Bethany McKinney Fox describes in Disability and the Way of Jesus: Holistic Healing in the Gospels and the Church (2019) how many people with disabilities feel “wounded” by churches’ use of biblical healing narratives (1-2). Interpretations of these stories often rely on a false assumption that people with disabilities want to be “cured,” while ignoring the ways social and physical structures exclude and disadvantage people with disabilities. 

In order to be life-giving and inclusive, Catholic Social Teaching must expand to include the perspectives of people with disabilities. As Pia Matthews notes in “Being Disabled and Disability Theology: Insights from and for Catholic Social Teaching” (2019), “those concerned with Catholic social teaching may wonder why there are so few references in the Compendium [of the Social Doctrine of the Church] to people with disabilities when statistics produced by the World Health Organization in 2011 show that some 15 percent of the world’s population live with some form of disability, and the numbers are growing” (296). Despite this, Matthews demonstrates that many principles of Catholic social teaching, including “the dignity of the human person, the common good, solidarity, option for the poor and marginalized, subsidiarity, and participation” have much to offer to the broader public conversation about disability rights (297-298). 

One of the few official documents focusing primarily on the Church’s relationship to people with disabilities is the USCCB’s Pastoral Statement of U.S. Catholic Bishops on Persons with Disabilities (1978). The document recognizes that “if persons with disabilities are to become equal partners in the Christian community, injustices must be eliminated” (4). It highlights the need for structural changes including “liturgical adaptations” (4) and making facilities and services accessible to all parishioners (6-7). It also calls for dioceses to involve themselves in education and advocacy for the rights of people with disabilities (7-8).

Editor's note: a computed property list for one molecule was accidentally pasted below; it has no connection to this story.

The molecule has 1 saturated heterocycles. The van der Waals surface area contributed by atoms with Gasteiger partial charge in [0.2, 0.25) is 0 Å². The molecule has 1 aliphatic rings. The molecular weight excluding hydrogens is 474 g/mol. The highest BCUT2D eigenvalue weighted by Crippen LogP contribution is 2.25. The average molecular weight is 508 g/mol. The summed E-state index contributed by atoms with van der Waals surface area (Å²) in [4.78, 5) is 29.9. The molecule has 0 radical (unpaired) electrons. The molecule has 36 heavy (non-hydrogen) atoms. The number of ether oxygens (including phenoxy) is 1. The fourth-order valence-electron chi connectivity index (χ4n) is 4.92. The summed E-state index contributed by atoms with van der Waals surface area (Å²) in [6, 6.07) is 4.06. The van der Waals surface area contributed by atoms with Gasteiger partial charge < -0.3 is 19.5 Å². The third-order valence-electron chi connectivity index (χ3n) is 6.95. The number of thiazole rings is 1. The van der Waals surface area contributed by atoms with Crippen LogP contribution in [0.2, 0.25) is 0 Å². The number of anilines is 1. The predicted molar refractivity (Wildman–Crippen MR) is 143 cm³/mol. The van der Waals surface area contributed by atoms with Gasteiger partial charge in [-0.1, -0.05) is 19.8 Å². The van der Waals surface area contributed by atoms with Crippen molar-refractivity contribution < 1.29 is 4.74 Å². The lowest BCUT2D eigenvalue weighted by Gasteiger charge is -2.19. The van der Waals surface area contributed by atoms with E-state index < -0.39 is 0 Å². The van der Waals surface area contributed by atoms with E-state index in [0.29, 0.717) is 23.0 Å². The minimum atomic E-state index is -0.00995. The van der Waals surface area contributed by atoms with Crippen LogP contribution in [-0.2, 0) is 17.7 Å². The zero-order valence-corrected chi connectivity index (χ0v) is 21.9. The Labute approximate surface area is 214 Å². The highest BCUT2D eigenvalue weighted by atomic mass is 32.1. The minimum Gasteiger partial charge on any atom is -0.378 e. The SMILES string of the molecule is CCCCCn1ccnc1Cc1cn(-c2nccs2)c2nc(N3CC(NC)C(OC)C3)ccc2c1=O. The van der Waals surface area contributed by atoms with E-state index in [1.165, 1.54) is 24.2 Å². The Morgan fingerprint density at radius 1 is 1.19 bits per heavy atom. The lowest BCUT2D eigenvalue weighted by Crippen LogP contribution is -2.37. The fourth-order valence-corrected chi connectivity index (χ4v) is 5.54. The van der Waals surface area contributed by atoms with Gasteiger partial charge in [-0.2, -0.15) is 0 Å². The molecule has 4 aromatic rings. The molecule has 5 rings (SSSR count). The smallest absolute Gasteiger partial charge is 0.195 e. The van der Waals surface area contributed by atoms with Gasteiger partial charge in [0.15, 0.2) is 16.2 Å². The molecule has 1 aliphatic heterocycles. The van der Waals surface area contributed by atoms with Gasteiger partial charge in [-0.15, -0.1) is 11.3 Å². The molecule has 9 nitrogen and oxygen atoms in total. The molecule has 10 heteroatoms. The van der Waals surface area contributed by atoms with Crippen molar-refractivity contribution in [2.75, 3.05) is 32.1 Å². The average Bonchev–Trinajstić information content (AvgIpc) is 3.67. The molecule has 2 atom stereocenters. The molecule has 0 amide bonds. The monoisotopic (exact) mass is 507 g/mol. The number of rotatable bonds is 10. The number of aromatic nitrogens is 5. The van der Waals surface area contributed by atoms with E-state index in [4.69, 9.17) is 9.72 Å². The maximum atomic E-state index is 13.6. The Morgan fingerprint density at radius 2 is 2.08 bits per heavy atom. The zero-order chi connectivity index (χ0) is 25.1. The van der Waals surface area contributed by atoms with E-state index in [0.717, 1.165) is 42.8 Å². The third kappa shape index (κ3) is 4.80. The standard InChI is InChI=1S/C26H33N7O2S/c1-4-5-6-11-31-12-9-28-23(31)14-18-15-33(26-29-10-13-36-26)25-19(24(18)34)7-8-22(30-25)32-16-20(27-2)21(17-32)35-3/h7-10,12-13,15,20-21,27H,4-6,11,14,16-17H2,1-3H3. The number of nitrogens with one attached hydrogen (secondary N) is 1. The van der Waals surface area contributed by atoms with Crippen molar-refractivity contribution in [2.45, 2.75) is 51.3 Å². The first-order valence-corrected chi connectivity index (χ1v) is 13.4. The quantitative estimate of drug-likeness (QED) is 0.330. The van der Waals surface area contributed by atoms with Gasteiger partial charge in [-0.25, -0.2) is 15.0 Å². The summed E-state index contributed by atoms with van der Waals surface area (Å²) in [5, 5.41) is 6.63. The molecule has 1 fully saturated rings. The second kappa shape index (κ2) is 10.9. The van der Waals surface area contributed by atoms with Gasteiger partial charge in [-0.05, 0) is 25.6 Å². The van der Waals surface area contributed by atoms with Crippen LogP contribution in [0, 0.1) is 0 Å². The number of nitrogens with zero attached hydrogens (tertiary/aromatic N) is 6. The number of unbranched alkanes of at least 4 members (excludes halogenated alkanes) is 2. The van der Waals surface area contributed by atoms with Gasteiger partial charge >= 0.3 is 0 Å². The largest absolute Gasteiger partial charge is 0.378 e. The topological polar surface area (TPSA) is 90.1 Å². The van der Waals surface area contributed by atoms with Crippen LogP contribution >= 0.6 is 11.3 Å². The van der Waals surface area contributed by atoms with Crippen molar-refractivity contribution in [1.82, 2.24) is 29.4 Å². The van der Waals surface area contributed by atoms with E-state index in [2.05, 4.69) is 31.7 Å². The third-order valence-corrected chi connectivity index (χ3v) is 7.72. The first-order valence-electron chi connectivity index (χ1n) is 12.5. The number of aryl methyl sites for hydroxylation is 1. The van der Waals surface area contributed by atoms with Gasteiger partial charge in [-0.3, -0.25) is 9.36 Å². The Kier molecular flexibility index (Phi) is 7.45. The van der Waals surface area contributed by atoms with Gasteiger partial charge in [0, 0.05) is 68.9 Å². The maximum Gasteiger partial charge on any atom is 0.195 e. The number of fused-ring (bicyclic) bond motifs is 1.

The statement’s description of Jesus’s healings, though, demonstrates how Catholic social teaching must develop by learning from the experiences of people with disabilities. The statement begins with a meditation on Jesus’s concern with people with disabilities witnessed through his “healing of their bodies” (2), and later reflects that “persons with disabilities can, by their example, teach the able-bodied much about strength and Christian acceptance” (5). Disability theologians note that one should not assume that people with disabilities want to be “cured,” nor that their identities are predicated on resigned, suffering acceptance. As Nathaniel Veltman, whose story is included in Fox’s book, notes, “The very idea of healing feels like something would be being taken away from me… Personally, I believe there is an opportunity for me to demonstrate God’s glory in and through my hearing loss” (78).

Healing, as Fox argues, should be understood as a broader call to enact social, communal, spiritual, emotional, and bodily transformation, rooted in direct and intimate encounters with God, rather than referring narrowly to the “curing” of specific kinds of bodies. Disability theologians offer important insights that could help reframe Catholic social thought towards a liberatory perspective on disability.


A Contemplative Exercise

Images of St. Martín de Porres typically depict him with rosary beads, reflecting the Dominican order’s long association with the rosary. St. Martín probably would have practiced this ancient form of Christian meditation frequently, reflecting on the mysteries of Christ’s life, suffering, death, and resurrection. It is likely that, at times, the images of the people he encountered in his work of healing in the city of Lima would have come to mind as he imagined Jesus’s and Mary’s joys, hopes, griefs, and anxieties. In other parts of today’s reflection, we have invited you to view Jesus’s healings through the lens of embrace and communal transformation, as seen in the life of St. Martín and as described by disability theologians. For the contemplative exercise, we invite you to meditate on the mysteries of the life of Christ through joining St. Martín in praying the rosary. Instructions on how the rosary is traditionally prayed can be found here. (If you don’t have rosary beads, you can say the prayers without them). But whether or not you pray the rosary as traditionally done, take some time to reflect on the mysteries of the rosary (episodes from the lives of Jesus and Mary) and notice if specific memories surface of individuals you have encountered in your own life. Allow yourself to see their faces, to hold them close in an embrace of care and compassion, as both Jesus and St. Martín did for those who came to them for healing.